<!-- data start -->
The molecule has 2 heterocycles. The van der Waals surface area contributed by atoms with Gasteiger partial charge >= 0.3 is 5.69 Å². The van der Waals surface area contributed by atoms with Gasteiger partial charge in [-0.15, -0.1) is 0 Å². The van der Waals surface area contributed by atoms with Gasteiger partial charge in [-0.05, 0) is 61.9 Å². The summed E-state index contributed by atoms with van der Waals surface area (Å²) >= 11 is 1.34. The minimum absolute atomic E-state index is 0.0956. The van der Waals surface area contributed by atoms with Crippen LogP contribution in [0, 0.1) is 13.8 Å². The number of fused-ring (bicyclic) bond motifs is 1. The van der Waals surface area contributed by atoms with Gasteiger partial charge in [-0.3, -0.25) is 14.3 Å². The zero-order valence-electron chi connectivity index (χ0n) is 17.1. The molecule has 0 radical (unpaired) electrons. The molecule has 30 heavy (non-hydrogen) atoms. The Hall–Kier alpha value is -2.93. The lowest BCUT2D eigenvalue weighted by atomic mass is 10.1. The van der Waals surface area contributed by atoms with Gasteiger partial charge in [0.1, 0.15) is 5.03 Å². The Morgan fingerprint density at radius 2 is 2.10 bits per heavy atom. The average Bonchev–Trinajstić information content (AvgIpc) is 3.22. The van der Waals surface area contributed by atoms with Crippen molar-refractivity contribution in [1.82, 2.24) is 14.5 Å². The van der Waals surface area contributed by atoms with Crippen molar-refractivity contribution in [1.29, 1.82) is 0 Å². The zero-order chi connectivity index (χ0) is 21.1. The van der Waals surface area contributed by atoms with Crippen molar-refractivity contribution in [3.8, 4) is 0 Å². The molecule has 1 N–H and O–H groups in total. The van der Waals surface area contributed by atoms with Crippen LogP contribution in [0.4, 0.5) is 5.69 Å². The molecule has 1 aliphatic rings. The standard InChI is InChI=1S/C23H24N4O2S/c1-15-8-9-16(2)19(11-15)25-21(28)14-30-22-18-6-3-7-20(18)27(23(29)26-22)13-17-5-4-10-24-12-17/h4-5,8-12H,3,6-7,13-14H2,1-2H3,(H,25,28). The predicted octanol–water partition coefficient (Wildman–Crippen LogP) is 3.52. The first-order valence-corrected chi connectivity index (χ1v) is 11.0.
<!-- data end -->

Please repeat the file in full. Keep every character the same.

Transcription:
The molecule has 2 heterocycles. The van der Waals surface area contributed by atoms with Gasteiger partial charge >= 0.3 is 5.69 Å². The van der Waals surface area contributed by atoms with Gasteiger partial charge in [-0.15, -0.1) is 0 Å². The van der Waals surface area contributed by atoms with Gasteiger partial charge in [-0.05, 0) is 61.9 Å². The summed E-state index contributed by atoms with van der Waals surface area (Å²) >= 11 is 1.34. The minimum absolute atomic E-state index is 0.0956. The van der Waals surface area contributed by atoms with Crippen LogP contribution in [0, 0.1) is 13.8 Å². The number of fused-ring (bicyclic) bond motifs is 1. The van der Waals surface area contributed by atoms with Gasteiger partial charge in [-0.3, -0.25) is 14.3 Å². The zero-order valence-electron chi connectivity index (χ0n) is 17.1. The molecule has 0 radical (unpaired) electrons. The molecule has 30 heavy (non-hydrogen) atoms. The Hall–Kier alpha value is -2.93. The lowest BCUT2D eigenvalue weighted by atomic mass is 10.1. The van der Waals surface area contributed by atoms with Gasteiger partial charge in [0.1, 0.15) is 5.03 Å². The Morgan fingerprint density at radius 2 is 2.10 bits per heavy atom. The average Bonchev–Trinajstić information content (AvgIpc) is 3.22. The van der Waals surface area contributed by atoms with Crippen molar-refractivity contribution in [1.82, 2.24) is 14.5 Å². The van der Waals surface area contributed by atoms with Crippen molar-refractivity contribution in [1.29, 1.82) is 0 Å². The zero-order chi connectivity index (χ0) is 21.1. The van der Waals surface area contributed by atoms with Crippen molar-refractivity contribution in [3.8, 4) is 0 Å². The molecule has 1 N–H and O–H groups in total. The van der Waals surface area contributed by atoms with Crippen LogP contribution in [0.4, 0.5) is 5.69 Å². The molecule has 1 aliphatic rings. The standard InChI is InChI=1S/C23H24N4O2S/c1-15-8-9-16(2)19(11-15)25-21(28)14-30-22-18-6-3-7-20(18)27(23(29)26-22)13-17-5-4-10-24-12-17/h4-5,8-12H,3,6-7,13-14H2,1-2H3,(H,25,28). The predicted octanol–water partition coefficient (Wildman–Crippen LogP) is 3.52. The first-order valence-corrected chi connectivity index (χ1v) is 11.0.